Weird Universe Archive

November 2016

November 30, 2016

Anti-Hero Hostility Dart Board

In 1967, artist Robert Cenedella came out with the "Anti-Hero Hostility Dart Board," featuring "photographic images of some of your favorite anti-heroes." Consumers could choose between an "LBJ, Lady Bird, Humphrey, Castro, Hochi Minn, De Gaulle, Nasser, Nixon, Bobby Kennedy, Reagan, or Sigmund Freud" dart board.

In a later interview, Cenedella said that, "For a few dollars extra, you could put a relative or an ex-wife there." He added, "I had more success in doing these gimmicks than I did at my art."

The following year, Cenedella discontinued the dart boards, citing his concern that the nation had become too violent.

As far as I know, Cenedella's Hostility Dart Board was the first commercially sold, political-themed dart board. But nowadays they're fairly common. Zazzle.com, for instance, has a bunch of them.





La Crosse Tribune - June 12, 1968

Posted By: Alex - Wed Nov 30, 2016 - Comments (5)
Category: Politics, Products, 1960s

Why Can’t My Teacher Look Like Mr. Novak?



image

I like the bits of "Monster Mash" stuff that are gratuitously inserted.

Of course, students lusting after teachers is now the stuff of prison sentences.

Understand the central reference here.

Posted By: Paul - Wed Nov 30, 2016 - Comments (2)
Category: Education, Music, Television, Sex Symbols, Teenagers, 1960s

November 29, 2016

An Unfortunate Error

Marshall George Cummings, Jr. of Oklahoma was charged with snatching a purse from a woman on October 14, 1976. His case came to trial in January 1977, and Cummings asked to represent himself, which the court allowed. However, during the cross-examination of witnesses, Cummings proceeded to make what the state later described as an "unfortunate error." He conducted the cross-examination in the first person. Specifically, he asked the main witness, "Did you get a good look at my face when I took your purse?" The jury found him guilty, and he was sentenced to ten years in prison.

Cummings later appealed his sentence, arguing that the court had erred by allowing him to represent himself and that "there was not a knowing and intelligent waiver of the right to counsel." As proof of this he pointed to his blunders during the trial. The state argued back that his incompetence could not have been foreseen in advance, and that he had been fully advised of his rights.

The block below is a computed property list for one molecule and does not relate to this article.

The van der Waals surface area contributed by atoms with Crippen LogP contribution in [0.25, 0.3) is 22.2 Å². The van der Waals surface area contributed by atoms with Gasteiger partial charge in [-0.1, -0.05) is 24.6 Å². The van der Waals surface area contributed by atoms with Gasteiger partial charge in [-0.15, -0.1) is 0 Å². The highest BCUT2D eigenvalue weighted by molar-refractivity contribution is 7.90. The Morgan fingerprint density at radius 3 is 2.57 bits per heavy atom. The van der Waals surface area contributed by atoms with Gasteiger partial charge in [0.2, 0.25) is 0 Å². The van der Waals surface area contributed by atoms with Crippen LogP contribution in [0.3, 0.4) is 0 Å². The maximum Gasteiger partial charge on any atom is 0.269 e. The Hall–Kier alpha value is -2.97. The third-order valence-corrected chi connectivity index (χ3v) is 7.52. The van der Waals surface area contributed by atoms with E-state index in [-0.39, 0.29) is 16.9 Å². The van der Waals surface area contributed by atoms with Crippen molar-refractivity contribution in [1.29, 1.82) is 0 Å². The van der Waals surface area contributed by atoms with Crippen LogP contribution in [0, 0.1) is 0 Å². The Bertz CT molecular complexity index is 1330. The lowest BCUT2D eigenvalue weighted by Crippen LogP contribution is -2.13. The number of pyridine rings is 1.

Cummings also complained that the prosecutor had used prejudicial "showboating" tactics during the trial. For instance, Cummings alleged that at one point the prosecutor had removed a document from his file "in a manner reminiscent of a musketeer unsheathing his sword to do battle with enemies of the king."

The appellate court decided that the errors cited by Cummings weren't sufficient to reverse his conviction. However, it did modify his sentence, reducing it from ten years to five.

You can read the full text of the appellate court's decision at Justia.com.

Asbury Park Press - Jan 5, 1977

Posted By: Alex - Tue Nov 29, 2016 - Comments (2)
Category: Stupid Criminals, 1970s

Throwing the Hood







Full story here.

Posted By: Paul - Tue Nov 29, 2016 - Comments (1)
Category: Foreign Customs, Headgear, Europe

November 28, 2016

Science of the Great Molasses Flood


The Boston Molasses Flood of 1919 is one of the great weird news stories of all time. It was a tragedy (21 people killed), but also definitely weird.

What happened in brief: A tank holding 2.3 million gallons of molasses burst, causing a 40-foot tsunami of molasses to flood through Boston's North End.

Exactly why the tank burst and why the flood proved so deadly has always been a bit of a mystery. But now scientists have done their thing and have come up with a few answers. As reported in the New York Times (Nov 26, 2016), interviewing aerospace engineer Nicole Sharp:

"The historical record says that the initial wave of molasses moved at 35 miles per hour," Ms. Sharp said, "which sounds outrageously fast."